Jo Walker-Meador
Get Jo Walker-Meador essential facts below. View Videos or join the Jo Walker-Meador discussion. Add Jo Walker-Meador to your topic list for future reference or share this resource on social media.
Jo Walker-Meador
Jo Walker-Meador
Edith Josephine Denning

(1924-02-16)February 16, 1924
Orlinda, Tennessee, US
DiedAugust 16, 2017(2017-08-16) (aged 93)
Nashville, Tennessee, US
Years active1941–1991
Known forExecutive Director Country Music Association 1962-91
Charles Walker (1954–1967, his death), Bob Meador (1981–2015, his death)
AwardsCountry Music Hall of Fame, 1995

Jo Walker-Meador (February 16, 1924 - August 16, 2017) was an American music executive who served as Executive Director of the Country Music Association (CMA) from 1962 to 1991. During her tenure, she created the first Country Music Hall of Fame and Museum, which opened near Music Row and ran from 1967 to 2000, developed the Country Music Association Awards (CMA Awards), which first ran in 1967, and launched Fan Fair (now the CMA Music Festival) in 1972. In 1995, Walker-Meador was inducted into the Country Music Hall of Fame.[1]

Early years

Born Edith Josephine Denning in Orlinda, Tennessee as one of eleven children on a family farm, her goal was to become a high school teacher and basketball coach, given she played the sport in high school.[2] Because of the Great Depression and World War II, Denning had to get a job and save money to go to college.[2] During World War II, she worked in the salvage department at the Vultee Aircraft plant in Nashville during the day, while going to the Watkins Institute for night school to learn how to be a secretary.[2] Denning later attended Peabody College in Nashville (now part of Vanderbilt University) and Lambuth College in Jackson, Tennessee (now part of the University of Memphis).[1]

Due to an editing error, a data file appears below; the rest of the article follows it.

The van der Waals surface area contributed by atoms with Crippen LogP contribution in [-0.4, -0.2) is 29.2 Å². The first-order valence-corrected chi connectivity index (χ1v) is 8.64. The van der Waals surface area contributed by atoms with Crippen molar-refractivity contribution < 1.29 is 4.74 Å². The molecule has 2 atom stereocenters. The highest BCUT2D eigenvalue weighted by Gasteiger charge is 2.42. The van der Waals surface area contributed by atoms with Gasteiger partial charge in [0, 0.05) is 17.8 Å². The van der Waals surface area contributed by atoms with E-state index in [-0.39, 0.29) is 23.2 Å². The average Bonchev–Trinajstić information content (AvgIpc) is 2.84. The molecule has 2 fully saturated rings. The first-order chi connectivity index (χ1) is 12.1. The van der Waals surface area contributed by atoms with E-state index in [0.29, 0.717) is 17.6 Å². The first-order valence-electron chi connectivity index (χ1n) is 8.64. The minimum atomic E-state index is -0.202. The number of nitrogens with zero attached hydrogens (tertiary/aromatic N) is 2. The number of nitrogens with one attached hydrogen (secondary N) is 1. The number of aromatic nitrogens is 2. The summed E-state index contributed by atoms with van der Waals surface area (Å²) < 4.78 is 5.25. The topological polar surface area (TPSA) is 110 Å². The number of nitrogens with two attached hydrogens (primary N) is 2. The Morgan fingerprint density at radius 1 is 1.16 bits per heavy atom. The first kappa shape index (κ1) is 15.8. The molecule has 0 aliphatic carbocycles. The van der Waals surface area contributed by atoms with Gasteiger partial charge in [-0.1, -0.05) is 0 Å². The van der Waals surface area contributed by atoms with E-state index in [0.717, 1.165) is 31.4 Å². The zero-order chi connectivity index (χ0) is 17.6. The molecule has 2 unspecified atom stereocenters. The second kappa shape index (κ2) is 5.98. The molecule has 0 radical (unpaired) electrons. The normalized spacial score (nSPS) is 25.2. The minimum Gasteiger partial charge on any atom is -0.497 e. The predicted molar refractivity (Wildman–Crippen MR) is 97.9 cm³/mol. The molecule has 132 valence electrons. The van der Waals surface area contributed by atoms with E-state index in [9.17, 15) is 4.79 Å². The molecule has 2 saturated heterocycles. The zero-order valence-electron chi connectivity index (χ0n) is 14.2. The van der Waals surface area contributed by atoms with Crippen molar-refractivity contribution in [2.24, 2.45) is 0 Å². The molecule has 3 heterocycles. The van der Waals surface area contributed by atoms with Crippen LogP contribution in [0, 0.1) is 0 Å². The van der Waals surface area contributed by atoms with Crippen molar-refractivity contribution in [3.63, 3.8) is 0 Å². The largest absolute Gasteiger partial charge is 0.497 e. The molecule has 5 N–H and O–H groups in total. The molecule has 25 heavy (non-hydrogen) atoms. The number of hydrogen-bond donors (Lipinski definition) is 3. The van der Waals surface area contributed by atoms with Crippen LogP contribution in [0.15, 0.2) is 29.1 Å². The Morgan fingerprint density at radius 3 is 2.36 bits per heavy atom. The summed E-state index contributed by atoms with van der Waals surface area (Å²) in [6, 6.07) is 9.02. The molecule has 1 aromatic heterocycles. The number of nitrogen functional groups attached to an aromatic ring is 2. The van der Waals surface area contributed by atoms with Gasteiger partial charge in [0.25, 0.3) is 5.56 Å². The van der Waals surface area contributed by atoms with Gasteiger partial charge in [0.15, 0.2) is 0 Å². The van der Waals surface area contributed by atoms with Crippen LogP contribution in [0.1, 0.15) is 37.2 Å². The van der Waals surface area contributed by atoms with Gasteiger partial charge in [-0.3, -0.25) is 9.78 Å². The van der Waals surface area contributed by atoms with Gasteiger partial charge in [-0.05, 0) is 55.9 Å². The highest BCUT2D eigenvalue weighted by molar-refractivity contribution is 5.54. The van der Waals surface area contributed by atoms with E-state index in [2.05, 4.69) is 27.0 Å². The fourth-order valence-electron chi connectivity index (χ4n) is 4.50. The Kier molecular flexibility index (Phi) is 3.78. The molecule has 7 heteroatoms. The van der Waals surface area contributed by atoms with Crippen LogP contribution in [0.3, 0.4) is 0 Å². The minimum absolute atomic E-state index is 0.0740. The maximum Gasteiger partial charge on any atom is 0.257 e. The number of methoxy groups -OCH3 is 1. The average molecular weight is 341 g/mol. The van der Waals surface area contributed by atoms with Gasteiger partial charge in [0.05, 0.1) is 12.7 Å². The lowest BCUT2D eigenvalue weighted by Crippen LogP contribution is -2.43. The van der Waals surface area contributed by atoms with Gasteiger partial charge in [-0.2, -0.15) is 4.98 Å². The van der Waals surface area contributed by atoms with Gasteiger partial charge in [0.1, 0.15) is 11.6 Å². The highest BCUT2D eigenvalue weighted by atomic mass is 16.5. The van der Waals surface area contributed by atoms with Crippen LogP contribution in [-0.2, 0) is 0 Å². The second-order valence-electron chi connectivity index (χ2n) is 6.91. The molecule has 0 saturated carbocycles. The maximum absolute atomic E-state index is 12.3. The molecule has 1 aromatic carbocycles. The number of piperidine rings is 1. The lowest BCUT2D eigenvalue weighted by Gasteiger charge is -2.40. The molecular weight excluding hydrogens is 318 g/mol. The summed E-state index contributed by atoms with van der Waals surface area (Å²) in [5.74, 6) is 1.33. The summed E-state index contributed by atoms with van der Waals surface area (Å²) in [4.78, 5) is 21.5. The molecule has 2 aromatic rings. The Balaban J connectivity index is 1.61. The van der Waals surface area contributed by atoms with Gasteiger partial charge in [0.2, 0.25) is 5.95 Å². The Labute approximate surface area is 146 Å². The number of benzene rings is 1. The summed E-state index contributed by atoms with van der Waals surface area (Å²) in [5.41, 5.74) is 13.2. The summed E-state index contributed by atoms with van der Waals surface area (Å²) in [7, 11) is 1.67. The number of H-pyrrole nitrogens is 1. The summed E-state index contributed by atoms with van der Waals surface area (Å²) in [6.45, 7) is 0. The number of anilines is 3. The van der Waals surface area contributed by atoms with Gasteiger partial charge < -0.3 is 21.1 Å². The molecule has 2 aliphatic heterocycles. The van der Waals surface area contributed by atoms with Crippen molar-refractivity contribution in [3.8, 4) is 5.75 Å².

Work with the CMA

When the CMA was formed in 1958, Denning (then known as Jo Walker) was hired as the first full-time employee to do secretarial duties for the first Executive Director Harry Stone, a former manager for WSM AM radio in Nashville.[3][4] Stone stayed in the position of executive director until 1960.[4] Prior to her hiring with the CMA, Walker had never visited the Grand Ole Opry.[5]

In a meeting on who to replace Stone as CMA's executive director, CMA member and country comedian Minnie Pearl stated, "Jo's doing all the work. Why don't we just hire her?" (Walker was not in attendance at the meeting when Pearl made the comments.) Walker took the position in 1962.[2]

In the late 1950s, there were only 81 full-time country music radio stations in the United States.[2] Walker's efforts during her tenure was to increase the number of radio stations in the US, which increased to over 2,400 by the time of her retirement, when she was known as Jo Walker-Meador.[2] Other country music-related items established under Walker during the 1960s were the first Country Music Hall of Fame and Museum, with a national fundraising drive that helped complete the physical museum in 1967 (the Hall of Fame itself was established six years earlier), and the creation of the CMA Awards in 1967.[1] In 1972, she helped establish Fan Fair (now the CMA Music Festival) for country music fans worldwide to meet their favorite stars in Nashville.[1]